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We are attempting to track links clicked on our websites by storing the session ID and urls in Cassandra. We want to show on a page the last 10 visitors (session ids) and chronologically list their journey through our pages.

The "schema" is as follows:

The session ID is the row key Each row contains columns where the timestamp is the name and the url is the value (we do this since a url can be clicked multiple times and thus the key would not be unique by itself)

We have another column family which contains the row key "lastseen". There the column name is a timestamp and the value is the sessionId. We did this since we need the chronological ordering of the session ids as they appear on our website.

Thus when a user clicks a link we store the timestamp/sessionid key value pairs in the lastseen row. And another entry with timestamp/url in the row for the users session id.

The idea is that we now query for the last 10 entries in the lastseen row and then lookup the urls clicked by that session id in the corresponding session id row. However, we have duplicate values in the last seen row, i.e. the same user having done the last 10 clicks would bring the same session id back 10 times.

We tried a different schema where the session id row has a last seen column name, put an index on it and do a less than current time index expression on, however cassandra does not support this at the moment it seems.

Any idea on how to solve this efficiently? We could check for duplicates on insert and similar things, but that just seems ugly and are uncertain how it would behave under high load. We could retrieve a 100 rows and filter manually if duplicates are present, but thats ugly as well.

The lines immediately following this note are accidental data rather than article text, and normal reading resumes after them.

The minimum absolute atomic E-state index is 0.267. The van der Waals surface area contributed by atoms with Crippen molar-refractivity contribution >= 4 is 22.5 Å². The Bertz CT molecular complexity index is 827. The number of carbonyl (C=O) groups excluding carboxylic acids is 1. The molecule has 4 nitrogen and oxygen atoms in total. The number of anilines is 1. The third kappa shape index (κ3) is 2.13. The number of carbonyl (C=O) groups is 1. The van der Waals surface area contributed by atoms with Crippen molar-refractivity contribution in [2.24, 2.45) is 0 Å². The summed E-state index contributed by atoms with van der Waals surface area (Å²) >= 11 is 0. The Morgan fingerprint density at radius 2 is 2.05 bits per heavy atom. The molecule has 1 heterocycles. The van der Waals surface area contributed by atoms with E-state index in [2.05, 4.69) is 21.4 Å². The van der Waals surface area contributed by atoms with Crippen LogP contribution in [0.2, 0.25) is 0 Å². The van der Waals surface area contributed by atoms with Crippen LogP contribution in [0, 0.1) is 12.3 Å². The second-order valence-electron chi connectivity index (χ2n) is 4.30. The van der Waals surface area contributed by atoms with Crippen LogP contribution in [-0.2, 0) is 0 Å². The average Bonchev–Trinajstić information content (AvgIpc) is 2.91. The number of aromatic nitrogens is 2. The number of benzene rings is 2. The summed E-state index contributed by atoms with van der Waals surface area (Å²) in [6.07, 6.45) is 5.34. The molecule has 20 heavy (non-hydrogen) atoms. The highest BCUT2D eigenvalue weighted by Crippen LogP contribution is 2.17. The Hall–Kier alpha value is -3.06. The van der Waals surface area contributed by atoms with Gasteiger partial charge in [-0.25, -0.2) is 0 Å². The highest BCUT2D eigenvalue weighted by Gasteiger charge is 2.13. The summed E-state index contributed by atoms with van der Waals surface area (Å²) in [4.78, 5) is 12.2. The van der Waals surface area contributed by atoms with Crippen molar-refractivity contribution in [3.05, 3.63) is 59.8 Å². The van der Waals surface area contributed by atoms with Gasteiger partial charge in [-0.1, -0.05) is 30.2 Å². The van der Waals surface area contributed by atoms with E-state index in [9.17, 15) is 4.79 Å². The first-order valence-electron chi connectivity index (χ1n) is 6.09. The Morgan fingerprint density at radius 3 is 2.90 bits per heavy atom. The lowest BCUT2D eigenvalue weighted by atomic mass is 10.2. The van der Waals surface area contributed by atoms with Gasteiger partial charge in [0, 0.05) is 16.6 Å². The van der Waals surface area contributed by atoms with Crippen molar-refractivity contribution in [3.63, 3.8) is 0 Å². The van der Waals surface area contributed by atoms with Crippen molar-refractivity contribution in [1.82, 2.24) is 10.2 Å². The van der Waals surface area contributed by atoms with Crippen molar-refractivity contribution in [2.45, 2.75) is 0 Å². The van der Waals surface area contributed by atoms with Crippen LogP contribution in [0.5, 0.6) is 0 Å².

Is there something obvious that we are missing?

Tom

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1 Answer 1

up vote 3 down vote accepted

I think the most straightforward solution is what you've already thought of -- have a "most recent activity" CF whose column names are the activity time, and values are the session id, and scan that backwards until you get 10 unique values.

If you want Cassandra to do the uniquification then you have to do the sorting client-side instead, which for large numbers of users won't scale.

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Thanks for the reply. I feared as much :/ Is this the same if wanted to report the number of users seen within the last 24 hours (fixed time frames, that I know about on insert) and run time defined parameters (i.e. administrator defines range of time). –  TomWollert Mar 30 '12 at 9:27

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